Joshua Kosman's background piece on Felix Mendelssohn provided excellent contextual reading for his 200th birthday today:
The history of music is replete with dazzling child prodigies, from Mozart to Erich Wolfgang Korngold to Little Stevie Wonder. None of them can hold a candle to the young Felix Mendelssohn.
The composer, whose 200th birthday falls on Tuesday, occupies an awkward middle ground in the musical pantheon now.
He's regarded unquestioningly as one of the classical masters, but not of the top rank. And although his music is a fairly regular presence in the concert hall, Mendelssohn's fame rests disproportionately on a small handful of mature works: the Violin Concerto first and foremost, along with the "Scottish" and "Italian" symphonies and, occasionally, the oratorios "Elijah" and "St. Paul."
But in one arena, at least, Mendelssohn's pre-eminence is indisputable: No teenager - and certainly no tweener - ever composed with a comparable blend of technical prowess, daring and imagination.
This week, Nicholas McGegan and the Philharmonia Baroque Orchestra mark Mendelssohn's bicentennial with a program that includes the two pieces that constitute the teen composer's claim to greatness, the Octet for Strings and the Overture to "A Midsummer Night's Dream." To hear those pieces, even in partial form (only one movement of the Octet, alas, is on the program), is to be stunned at the precocity of the young artist.
Mendelssohn is rather sparsely represented in my CD collection; but that collection does include the octet, as well as the full complement of the music written for A Midsummer Night's Dream. The more mature side is represented by the violin concerto, but Elijah shows up only in my Kathleen Ferrier library. I also have a memory of the piano teacher with whom I worked in Santa Barbara. When I started working on the first set of Songs Without Words, she gently but persuasively suggested that my efforts should be focused elsewhere, which, as I recall, is when she first introduced me to the Années de Pèlerinage of Franz Liszt. (Vive la différence, as they say!)
My writing about Mendelssohn on this blog has been even more sparse. For the most part it has involved contextual references to useful background, rather than issues concerned with his music or how it is performed. The only time I dug into those latter issues with any substance was when Michael Tilson Thomas conceived of a San Francisco Symphony program that coupled the violin concerto with the music of Charles Ives. Since the concerto was both preceded and followed by Ives, I described the program as "a bit like serving up a High Tea cucumber sandwich between two massive slabs of thick black bread."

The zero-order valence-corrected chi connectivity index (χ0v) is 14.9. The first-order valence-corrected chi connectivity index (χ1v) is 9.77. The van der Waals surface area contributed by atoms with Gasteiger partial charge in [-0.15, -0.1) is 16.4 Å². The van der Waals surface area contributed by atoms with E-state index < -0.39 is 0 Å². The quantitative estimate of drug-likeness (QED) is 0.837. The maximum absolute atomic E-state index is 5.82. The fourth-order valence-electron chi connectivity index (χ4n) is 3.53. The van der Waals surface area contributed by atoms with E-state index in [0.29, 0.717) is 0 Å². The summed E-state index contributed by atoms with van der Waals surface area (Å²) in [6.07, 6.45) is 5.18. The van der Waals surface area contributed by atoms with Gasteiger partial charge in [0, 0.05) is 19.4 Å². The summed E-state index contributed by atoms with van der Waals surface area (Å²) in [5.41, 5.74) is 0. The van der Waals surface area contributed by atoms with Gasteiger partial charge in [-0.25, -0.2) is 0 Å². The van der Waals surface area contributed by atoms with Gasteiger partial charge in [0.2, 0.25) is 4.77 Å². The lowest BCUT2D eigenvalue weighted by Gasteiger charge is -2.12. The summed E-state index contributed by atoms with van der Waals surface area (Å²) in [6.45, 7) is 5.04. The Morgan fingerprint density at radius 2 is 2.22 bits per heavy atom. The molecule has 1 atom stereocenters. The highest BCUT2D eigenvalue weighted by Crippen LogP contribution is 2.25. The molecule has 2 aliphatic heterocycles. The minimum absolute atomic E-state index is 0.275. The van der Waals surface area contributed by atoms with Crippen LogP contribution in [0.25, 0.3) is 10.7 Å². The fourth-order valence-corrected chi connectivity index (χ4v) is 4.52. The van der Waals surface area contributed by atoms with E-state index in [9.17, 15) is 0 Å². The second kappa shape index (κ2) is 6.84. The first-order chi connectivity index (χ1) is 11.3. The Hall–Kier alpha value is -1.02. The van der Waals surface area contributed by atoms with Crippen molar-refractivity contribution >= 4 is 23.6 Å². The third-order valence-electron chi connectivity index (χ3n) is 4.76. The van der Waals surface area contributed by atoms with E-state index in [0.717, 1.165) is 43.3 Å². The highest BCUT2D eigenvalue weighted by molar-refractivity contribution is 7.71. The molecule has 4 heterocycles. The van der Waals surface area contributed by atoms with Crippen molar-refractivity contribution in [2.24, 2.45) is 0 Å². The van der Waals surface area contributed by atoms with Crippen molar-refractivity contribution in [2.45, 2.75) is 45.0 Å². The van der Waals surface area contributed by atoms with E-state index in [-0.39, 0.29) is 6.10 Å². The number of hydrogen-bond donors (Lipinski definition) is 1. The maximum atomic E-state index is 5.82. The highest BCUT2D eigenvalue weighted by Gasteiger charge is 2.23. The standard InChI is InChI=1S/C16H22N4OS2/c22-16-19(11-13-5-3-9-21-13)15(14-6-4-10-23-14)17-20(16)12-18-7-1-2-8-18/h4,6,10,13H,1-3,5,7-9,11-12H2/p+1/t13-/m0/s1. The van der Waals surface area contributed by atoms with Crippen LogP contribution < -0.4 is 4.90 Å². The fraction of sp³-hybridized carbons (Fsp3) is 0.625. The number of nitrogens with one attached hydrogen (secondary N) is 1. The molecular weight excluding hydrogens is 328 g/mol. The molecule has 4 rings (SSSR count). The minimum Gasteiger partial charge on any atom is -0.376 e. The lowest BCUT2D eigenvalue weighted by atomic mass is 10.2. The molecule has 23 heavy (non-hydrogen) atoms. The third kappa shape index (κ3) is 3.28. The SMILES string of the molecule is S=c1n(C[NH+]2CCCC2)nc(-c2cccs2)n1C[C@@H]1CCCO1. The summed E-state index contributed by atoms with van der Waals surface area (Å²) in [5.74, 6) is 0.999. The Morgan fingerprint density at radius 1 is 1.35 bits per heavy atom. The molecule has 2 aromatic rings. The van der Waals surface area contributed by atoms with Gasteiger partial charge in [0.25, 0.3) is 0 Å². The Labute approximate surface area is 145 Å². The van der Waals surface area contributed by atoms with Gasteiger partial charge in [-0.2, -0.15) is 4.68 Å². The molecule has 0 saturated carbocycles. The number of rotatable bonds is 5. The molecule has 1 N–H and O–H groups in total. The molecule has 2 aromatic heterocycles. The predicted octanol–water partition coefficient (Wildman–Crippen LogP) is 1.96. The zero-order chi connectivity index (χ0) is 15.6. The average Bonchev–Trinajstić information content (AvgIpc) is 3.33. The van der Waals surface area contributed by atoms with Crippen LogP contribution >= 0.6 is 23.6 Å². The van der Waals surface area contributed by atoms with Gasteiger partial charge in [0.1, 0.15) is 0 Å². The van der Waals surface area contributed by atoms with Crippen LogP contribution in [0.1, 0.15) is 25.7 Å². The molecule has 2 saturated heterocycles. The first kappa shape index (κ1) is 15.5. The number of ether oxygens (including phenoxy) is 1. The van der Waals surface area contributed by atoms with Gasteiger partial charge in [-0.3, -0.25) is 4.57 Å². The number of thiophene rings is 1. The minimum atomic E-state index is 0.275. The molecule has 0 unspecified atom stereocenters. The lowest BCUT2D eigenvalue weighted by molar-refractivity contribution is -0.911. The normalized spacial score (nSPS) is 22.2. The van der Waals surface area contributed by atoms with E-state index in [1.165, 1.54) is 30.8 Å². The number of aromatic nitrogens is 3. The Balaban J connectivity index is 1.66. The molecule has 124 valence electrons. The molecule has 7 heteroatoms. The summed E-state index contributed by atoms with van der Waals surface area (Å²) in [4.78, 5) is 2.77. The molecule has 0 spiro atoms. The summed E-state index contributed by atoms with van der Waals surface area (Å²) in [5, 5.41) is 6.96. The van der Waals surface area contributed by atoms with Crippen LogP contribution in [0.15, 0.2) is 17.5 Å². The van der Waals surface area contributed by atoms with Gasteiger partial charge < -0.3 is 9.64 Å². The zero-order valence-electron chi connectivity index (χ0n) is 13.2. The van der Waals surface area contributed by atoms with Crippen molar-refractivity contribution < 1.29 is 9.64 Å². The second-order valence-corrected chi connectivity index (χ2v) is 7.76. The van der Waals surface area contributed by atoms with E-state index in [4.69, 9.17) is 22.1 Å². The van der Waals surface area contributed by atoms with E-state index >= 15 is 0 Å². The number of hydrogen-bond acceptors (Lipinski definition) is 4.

That simile may get at why Kosman places Mendelssohn below "the top rank." The elegance of his precocity never particularly matured. Rather, he just managed it with greater facility; but, in the context of the Romantic movement of the nineteenth century, that facility was more than a little anachronistic. Thus, within that context, his contributions to the revival of the music of Johann Sebastian Bach may have had a far greater impact than any of his compositions, even if that revival begat no end of misconceptions over how that music should be performed. Consequently, if I am to celebrate Mendelssohn at all today, it will probably be with a recording of Bach's St Matthew Passion, along with the gratitude that, had it not been for Mendelssohn, this paragon of the oratorio form might have been condemned to the ash-heap of history.